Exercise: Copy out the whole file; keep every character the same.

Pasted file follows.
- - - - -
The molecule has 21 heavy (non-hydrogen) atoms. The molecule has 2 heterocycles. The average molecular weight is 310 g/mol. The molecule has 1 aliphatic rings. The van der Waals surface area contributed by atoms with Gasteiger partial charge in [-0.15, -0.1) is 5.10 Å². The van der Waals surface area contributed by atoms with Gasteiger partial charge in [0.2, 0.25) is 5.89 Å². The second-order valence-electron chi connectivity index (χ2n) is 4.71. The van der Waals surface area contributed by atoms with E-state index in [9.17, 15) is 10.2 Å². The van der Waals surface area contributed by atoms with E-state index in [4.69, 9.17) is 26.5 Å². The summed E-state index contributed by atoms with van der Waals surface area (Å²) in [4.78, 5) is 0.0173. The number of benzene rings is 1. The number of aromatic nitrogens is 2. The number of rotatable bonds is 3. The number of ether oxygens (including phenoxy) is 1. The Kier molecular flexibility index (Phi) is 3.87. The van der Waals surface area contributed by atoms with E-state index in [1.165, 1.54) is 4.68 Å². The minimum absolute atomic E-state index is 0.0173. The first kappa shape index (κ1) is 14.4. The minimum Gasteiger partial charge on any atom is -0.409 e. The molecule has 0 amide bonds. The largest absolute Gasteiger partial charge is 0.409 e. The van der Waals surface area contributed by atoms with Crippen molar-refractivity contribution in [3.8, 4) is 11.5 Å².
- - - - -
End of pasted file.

The molecule has 21 heavy (non-hydrogen) atoms. The molecule has 2 heterocycles. The average molecular weight is 310 g/mol. The molecule has 1 aliphatic rings. The van der Waals surface area contributed by atoms with Gasteiger partial charge in [-0.15, -0.1) is 5.10 Å². The van der Waals surface area contributed by atoms with Gasteiger partial charge in [0.2, 0.25) is 5.89 Å². The second-order valence-electron chi connectivity index (χ2n) is 4.71. The van der Waals surface area contributed by atoms with E-state index in [9.17, 15) is 10.2 Å². The van der Waals surface area contributed by atoms with E-state index in [4.69, 9.17) is 26.5 Å². The summed E-state index contributed by atoms with van der Waals surface area (Å²) in [4.78, 5) is 0.0173. The number of benzene rings is 1. The number of aromatic nitrogens is 2. The number of rotatable bonds is 3. The number of ether oxygens (including phenoxy) is 1. The Kier molecular flexibility index (Phi) is 3.87. The van der Waals surface area contributed by atoms with E-state index in [1.165, 1.54) is 4.68 Å². The minimum absolute atomic E-state index is 0.0173. The first kappa shape index (κ1) is 14.4. The minimum Gasteiger partial charge on any atom is -0.409 e. The molecule has 0 amide bonds. The largest absolute Gasteiger partial charge is 0.409 e. The van der Waals surface area contributed by atoms with Crippen molar-refractivity contribution in [3.8, 4) is 11.5 Å².